The porter. The girl. And the gladiator.
The door of Diomed’s house stood open, and Medon, the old slave, sat at the bottom of the steps by which you ascended to the mansion. That luxurious mansion of the rich merchant of Pompeii is still to be seen just without the gates of the city, at the commencement of the Street of Tombs; it was a gay neighborhood, despite the dead. On the opposite side, but at some yards nearer the gate, was a spacious hostelry, at which those brought by business or by pleasure to Pompeii often stopped to refresh themselves. In the space before the entrance of the inn now stood wagons, and carts, and chariots, some just arrived, some just quitting, in all the bustle of an animated and popular resort of public entertainment. Before the door, some farmers, seated on a bench by a small circular table, were talking over their morning cups, on the affairs of their calling. On the side of the door itself was painted gaily and freshly the eternal sign of the chequers. By the roof of the inn stretched a terrace, on which some females, wives of the farmers above mentioned, were, some seated, some leaning over the railing, and conversing with their friends below. In a deep recess, at a little distance, was a covered seat, in which some two or three poorer travellers were resting themselves, and shaking the dust from their garments. On the other side stretched a wide space, originally the burial-ground of a more ancient race than the present denizens of Pompeii, and now converted into the Ustrinum, or place for the burning of the dead. Above this rose the terraces of a gay villa, half hid by trees. The tombs themselves, with their graceful and varied shapes, the flowers and the foliage that surrounded them, made no melancholy feature in the prospect. Hard by the gate of the city, in a small niche, stood the still form of the well-disciplined Roman sentry, the sun shining brightly on his polished crest, and the lance on which he leaned. The gate itself was divided into three arches, the centre one for vehicles, the others for the foot-passengers; and on either side rose the massive walls which girt the city, composed, patched, repaired at a thousand different epochs, according as war, time, or the earthquake had shattered that vain protection. At frequent intervals rose square towers, whose summits broke in picturesque rudeness the regular line of the wall, and contrasted well with the modern buildings gleaming whitely by.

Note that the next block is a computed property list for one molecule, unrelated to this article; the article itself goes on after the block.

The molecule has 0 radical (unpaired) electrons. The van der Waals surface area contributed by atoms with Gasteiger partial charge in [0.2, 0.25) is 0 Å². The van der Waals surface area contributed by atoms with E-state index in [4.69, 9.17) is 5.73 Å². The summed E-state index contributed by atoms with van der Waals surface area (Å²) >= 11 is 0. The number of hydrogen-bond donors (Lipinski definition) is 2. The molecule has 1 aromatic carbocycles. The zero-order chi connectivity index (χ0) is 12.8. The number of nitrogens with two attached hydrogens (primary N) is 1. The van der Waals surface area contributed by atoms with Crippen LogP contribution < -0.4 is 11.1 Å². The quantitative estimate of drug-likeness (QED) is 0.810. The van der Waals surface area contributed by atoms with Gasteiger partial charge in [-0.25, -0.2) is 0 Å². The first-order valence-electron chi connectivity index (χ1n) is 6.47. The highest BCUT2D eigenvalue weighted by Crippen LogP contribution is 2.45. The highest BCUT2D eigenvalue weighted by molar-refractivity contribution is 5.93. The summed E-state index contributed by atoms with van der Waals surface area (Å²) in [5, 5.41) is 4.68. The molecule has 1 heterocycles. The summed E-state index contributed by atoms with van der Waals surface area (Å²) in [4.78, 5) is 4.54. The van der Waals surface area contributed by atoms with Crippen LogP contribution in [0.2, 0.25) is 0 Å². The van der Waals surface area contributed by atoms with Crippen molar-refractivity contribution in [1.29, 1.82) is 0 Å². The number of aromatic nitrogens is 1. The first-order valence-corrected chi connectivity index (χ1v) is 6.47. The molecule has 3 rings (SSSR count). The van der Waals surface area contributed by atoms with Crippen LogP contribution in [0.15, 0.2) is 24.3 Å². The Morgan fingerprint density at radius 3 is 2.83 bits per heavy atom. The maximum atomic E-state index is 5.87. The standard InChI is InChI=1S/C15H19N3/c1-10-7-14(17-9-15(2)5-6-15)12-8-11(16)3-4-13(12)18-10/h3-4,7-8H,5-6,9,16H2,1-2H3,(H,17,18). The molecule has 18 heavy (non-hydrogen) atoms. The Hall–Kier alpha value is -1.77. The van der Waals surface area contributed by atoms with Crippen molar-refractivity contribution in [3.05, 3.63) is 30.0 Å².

The curving road, which in that direction leads from Pompeii to Herculaneum, wound out of sight amidst hanging vines, above which frowned the sullen majesty of Vesuvius.
‘Hast thou heard the news, old Medon?’ said a young woman, with a pitcher in her hand, as she paused by Diomed’s door to gossip a moment with the slave, ere she repaired to the neighboring inn to fill the vessel, and coquet with the travellers.